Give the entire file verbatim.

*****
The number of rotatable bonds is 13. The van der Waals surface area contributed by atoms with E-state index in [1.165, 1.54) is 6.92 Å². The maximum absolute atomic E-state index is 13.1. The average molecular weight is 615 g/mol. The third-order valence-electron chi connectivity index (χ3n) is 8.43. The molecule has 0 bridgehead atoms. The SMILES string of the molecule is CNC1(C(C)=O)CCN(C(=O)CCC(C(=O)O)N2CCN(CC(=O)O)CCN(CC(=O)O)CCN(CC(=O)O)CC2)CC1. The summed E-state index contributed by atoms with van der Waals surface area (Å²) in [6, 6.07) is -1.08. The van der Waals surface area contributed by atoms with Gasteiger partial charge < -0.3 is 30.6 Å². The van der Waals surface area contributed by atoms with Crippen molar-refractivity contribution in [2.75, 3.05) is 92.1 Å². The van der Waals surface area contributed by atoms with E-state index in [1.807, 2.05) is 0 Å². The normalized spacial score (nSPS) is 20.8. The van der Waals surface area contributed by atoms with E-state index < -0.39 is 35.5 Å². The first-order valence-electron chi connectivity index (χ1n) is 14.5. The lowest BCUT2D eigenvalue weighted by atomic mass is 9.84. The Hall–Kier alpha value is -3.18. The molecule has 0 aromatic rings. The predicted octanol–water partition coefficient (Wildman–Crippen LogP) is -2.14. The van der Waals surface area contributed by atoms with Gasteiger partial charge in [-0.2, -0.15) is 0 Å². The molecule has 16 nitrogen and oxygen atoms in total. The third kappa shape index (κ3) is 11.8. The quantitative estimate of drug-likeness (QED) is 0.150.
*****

The number of rotatable bonds is 13. The van der Waals surface area contributed by atoms with E-state index in [1.165, 1.54) is 6.92 Å². The maximum absolute atomic E-state index is 13.1. The average molecular weight is 615 g/mol. The third-order valence-electron chi connectivity index (χ3n) is 8.43. The molecule has 0 bridgehead atoms. The SMILES string of the molecule is CNC1(C(C)=O)CCN(C(=O)CCC(C(=O)O)N2CCN(CC(=O)O)CCN(CC(=O)O)CCN(CC(=O)O)CC2)CC1. The summed E-state index contributed by atoms with van der Waals surface area (Å²) in [6, 6.07) is -1.08. The van der Waals surface area contributed by atoms with Gasteiger partial charge < -0.3 is 30.6 Å². The van der Waals surface area contributed by atoms with Crippen molar-refractivity contribution in [2.75, 3.05) is 92.1 Å². The van der Waals surface area contributed by atoms with E-state index in [1.807, 2.05) is 0 Å². The normalized spacial score (nSPS) is 20.8. The van der Waals surface area contributed by atoms with E-state index < -0.39 is 35.5 Å². The first-order valence-electron chi connectivity index (χ1n) is 14.5. The lowest BCUT2D eigenvalue weighted by atomic mass is 9.84. The Hall–Kier alpha value is -3.18. The molecule has 0 aromatic rings. The predicted octanol–water partition coefficient (Wildman–Crippen LogP) is -2.14. The van der Waals surface area contributed by atoms with Gasteiger partial charge in [-0.2, -0.15) is 0 Å². The molecule has 16 nitrogen and oxygen atoms in total. The third kappa shape index (κ3) is 11.8. The quantitative estimate of drug-likeness (QED) is 0.150.